Street scene Dunedin with railway station to background
Red wall and fire-escape. Loved the vibrant strong colour of the wall and stairs, contrasted with the deep blue sky above.
With its largely student population Dunedin has a laid back relaxed feel and stands out as one of my favourite cites to have visited in NZ. Full of hip cafes and restaurants, along with a good collection of art and antique shops, some hidden away in back streets.
Street Art, 1950s styled wall mural
Less formalised wall mural of a girl smiling.
Vibrant street scene and the colours that remind me of a San Francisco street scene
All in all Dunedin is well worth a visit.
The Road from Dunedin-Invercargill-Te Anau, gateway to the Fiordlands.
We get up early doors the next morning in preparation for what will be a 9 to 10 hour drive from Dunedin to Te Anau. It is a damp wet morning, with the first rain we have seen since arrival. The weather forecast had said it would rain but clearing where we were headed. Unlike many UK forecasts, it turned out to be spot on. I turn on the TV with no real intention of watching, but more just background noise whilst preparing for departure. Flicking through the channels I stop on what looks like a throwback talk show with the presenter’s style, loud pastel coloured shirts and jackets, along with square oversize TV glasses, reminding me of a style indicative of the 1980s in the UK. Leaving it on I set about packing. A few moments later my ears are pricked by some very un-PC comment being made by the main anchor in banter with his two sidekicks Hilary Barry, and Jim Kayes. Stopping to listen I am soon mesmerised and in stiches laughing. And I find myself asking who is this guy? We are so used to not saying what we may want to say in Western Europe that his comments are like a refreshing breeze blowing out of the TV and in turn filling the room with laughter, and I am hooked! Welcome to the Paul Henry show. He is to become a morning ritual, a reason to set the alarm, even when you are staying in a place for a few days, and one of the things I will miss when I leave New Zealand. Seriously if you have access to a TV whilst travelling in NZ and want to start your day with a laugh tune in, it’s so worth it! The guys a legend!
Setting off from Dunedin and down along the south coast although the weather is not the best for the first leg of the journey, it is none the less worth taking this indirect route to Fiordland as the scenery and landscape is still breath-taking, along with some quirky stopping points and none less, or more so, than “The Lost Gypsy Gallery” Papatowai. In fact, I would say taking this longer route just to visit this place is well worth the trip for this alone. Mad, fascinating, hair brained, interactive, it total foolish, fabulous, fun.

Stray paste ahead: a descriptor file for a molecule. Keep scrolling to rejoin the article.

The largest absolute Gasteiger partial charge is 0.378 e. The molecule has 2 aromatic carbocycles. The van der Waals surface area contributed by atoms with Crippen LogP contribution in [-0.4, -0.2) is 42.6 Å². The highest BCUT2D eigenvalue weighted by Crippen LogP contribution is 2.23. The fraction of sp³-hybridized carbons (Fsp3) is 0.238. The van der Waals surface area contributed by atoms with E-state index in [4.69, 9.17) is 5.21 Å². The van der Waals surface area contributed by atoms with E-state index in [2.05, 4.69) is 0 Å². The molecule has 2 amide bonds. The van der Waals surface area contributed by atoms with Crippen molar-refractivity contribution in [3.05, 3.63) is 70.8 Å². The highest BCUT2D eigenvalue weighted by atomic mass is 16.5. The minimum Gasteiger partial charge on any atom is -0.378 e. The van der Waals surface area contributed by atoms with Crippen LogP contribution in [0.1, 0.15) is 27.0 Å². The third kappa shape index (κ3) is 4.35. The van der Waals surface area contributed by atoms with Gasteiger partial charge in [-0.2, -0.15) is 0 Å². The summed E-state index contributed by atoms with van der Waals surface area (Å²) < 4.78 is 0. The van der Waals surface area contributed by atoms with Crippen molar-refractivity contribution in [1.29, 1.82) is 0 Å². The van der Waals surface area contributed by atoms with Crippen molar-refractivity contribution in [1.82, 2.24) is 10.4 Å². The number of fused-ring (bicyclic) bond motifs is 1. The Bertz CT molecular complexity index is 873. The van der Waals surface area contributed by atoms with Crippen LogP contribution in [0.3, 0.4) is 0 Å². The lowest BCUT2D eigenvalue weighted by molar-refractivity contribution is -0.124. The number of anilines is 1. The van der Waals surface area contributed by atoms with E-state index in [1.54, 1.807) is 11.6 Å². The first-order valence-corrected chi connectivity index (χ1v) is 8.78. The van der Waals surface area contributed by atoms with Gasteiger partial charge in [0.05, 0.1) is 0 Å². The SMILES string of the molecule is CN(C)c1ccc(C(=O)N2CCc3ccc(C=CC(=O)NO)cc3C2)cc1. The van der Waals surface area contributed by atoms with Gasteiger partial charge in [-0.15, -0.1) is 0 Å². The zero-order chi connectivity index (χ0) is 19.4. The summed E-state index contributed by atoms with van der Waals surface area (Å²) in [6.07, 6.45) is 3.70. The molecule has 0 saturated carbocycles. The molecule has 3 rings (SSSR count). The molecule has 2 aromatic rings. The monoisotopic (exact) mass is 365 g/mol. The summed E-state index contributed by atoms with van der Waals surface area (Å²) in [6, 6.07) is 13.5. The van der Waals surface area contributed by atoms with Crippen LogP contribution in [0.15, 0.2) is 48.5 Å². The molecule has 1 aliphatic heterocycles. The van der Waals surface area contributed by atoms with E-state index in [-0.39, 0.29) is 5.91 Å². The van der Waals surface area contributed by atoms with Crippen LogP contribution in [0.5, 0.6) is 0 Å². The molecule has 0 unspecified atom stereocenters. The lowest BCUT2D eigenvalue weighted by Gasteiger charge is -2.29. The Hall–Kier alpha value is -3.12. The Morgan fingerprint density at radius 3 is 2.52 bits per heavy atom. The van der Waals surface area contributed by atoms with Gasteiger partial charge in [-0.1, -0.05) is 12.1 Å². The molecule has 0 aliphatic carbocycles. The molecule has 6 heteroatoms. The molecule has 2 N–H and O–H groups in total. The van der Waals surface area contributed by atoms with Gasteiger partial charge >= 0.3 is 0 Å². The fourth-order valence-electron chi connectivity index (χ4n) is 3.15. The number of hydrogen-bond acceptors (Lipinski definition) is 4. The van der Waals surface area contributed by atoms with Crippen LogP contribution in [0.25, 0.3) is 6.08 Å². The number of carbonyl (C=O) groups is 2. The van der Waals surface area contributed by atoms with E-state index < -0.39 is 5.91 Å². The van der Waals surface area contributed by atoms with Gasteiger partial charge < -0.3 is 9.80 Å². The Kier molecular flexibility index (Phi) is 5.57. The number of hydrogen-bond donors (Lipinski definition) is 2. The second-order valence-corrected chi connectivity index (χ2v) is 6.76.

The Sun may not always shine but the experience is never dull.
Top Tip Pay the $5 entry fee to the upper gallery “Winding Thoughts Theater of Sorts” so worth it and will put a smile on anyone face for the rest of the day. Also a great spot to stop for coffee and cake. Both great!
Where else you gonna find a Bush in a box that you can play with?
As we get closer to Te Anau vast ranges of mountains appear as is from out the clouds as they lift letting the sun is to shine down and us to gasp at the sheer beauty of it all. The anticipation of what lies ahead in Fiordland only strengthens.
Although the weather is not great for most of the coastal drive we still manage a few detours along the way one to the famous “Jacks Blowhole” Otago, again worth visiting as it’s quite a sight and sound spectacle and another stop to visit a nature reserve. We arrive in Te Anau just as the sun is going down on Lake Te Anau, and in just enough time to visit the local tourist information office in preparation for our Fiordland experience, details of which in the next post covering Doubtful Sound and Milford Sound.
We Stayed in The George Street Motel and I can highly recommend it. Great accommodation good facilities and very friendly and helpful management click this link for direct bookings ore search online for deals. We booked through Booking.Com
Places to see
Dunedin Railway Station click this link for more info
Art Museum Dunedin click this link for more info
Toitū Otago Settlers Museum click this link for more info
Jacks Blowhole Otago click this link for info
Gone Potty click this link for more info
Ironic Cafe Bar click this link for more info
And last but most definitely not least with “Another Day In Paradise”!
The Paul Henry Show click this link for more info